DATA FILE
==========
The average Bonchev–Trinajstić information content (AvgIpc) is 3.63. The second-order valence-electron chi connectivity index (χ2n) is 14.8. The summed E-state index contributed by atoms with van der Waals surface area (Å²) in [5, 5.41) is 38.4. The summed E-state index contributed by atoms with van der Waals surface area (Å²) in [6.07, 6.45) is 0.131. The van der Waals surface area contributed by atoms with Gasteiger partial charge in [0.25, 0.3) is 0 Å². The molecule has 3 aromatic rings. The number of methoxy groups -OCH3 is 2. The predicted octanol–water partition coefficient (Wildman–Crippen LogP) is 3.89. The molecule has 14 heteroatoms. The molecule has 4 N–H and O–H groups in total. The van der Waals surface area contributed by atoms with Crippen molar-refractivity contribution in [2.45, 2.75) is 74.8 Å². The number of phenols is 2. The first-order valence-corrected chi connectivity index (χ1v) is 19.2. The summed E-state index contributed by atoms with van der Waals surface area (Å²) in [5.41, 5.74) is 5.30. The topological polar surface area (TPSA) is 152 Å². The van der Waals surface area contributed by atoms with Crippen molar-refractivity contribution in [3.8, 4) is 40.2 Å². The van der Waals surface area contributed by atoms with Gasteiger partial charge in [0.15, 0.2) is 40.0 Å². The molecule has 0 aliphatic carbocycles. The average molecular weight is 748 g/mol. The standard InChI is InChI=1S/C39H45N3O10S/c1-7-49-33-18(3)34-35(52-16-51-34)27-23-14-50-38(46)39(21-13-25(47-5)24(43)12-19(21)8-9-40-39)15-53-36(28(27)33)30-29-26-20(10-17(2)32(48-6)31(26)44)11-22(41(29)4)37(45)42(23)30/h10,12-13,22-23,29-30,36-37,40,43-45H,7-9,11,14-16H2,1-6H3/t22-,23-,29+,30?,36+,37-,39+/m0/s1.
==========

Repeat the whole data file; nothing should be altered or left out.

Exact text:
The average Bonchev–Trinajstić information content (AvgIpc) is 3.63. The second-order valence-electron chi connectivity index (χ2n) is 14.8. The summed E-state index contributed by atoms with van der Waals surface area (Å²) in [5, 5.41) is 38.4. The summed E-state index contributed by atoms with van der Waals surface area (Å²) in [6.07, 6.45) is 0.131. The van der Waals surface area contributed by atoms with Gasteiger partial charge in [0.25, 0.3) is 0 Å². The molecule has 3 aromatic rings. The number of methoxy groups -OCH3 is 2. The predicted octanol–water partition coefficient (Wildman–Crippen LogP) is 3.89. The molecule has 14 heteroatoms. The molecule has 4 N–H and O–H groups in total. The van der Waals surface area contributed by atoms with Crippen molar-refractivity contribution in [2.45, 2.75) is 74.8 Å². The number of phenols is 2. The first-order valence-corrected chi connectivity index (χ1v) is 19.2. The summed E-state index contributed by atoms with van der Waals surface area (Å²) in [5.41, 5.74) is 5.30. The topological polar surface area (TPSA) is 152 Å². The van der Waals surface area contributed by atoms with Crippen molar-refractivity contribution in [3.8, 4) is 40.2 Å². The van der Waals surface area contributed by atoms with Gasteiger partial charge in [0.15, 0.2) is 40.0 Å². The molecule has 0 aliphatic carbocycles. The average molecular weight is 748 g/mol. The standard InChI is InChI=1S/C39H45N3O10S/c1-7-49-33-18(3)34-35(52-16-51-34)27-23-14-50-38(46)39(21-13-25(47-5)24(43)12-19(21)8-9-40-39)15-53-36(28(27)33)30-29-26-20(10-17(2)32(48-6)31(26)44)11-22(41(29)4)37(45)42(23)30/h10,12-13,22-23,29-30,36-37,40,43-45H,7-9,11,14-16H2,1-6H3/t22-,23-,29+,30?,36+,37-,39+/m0/s1.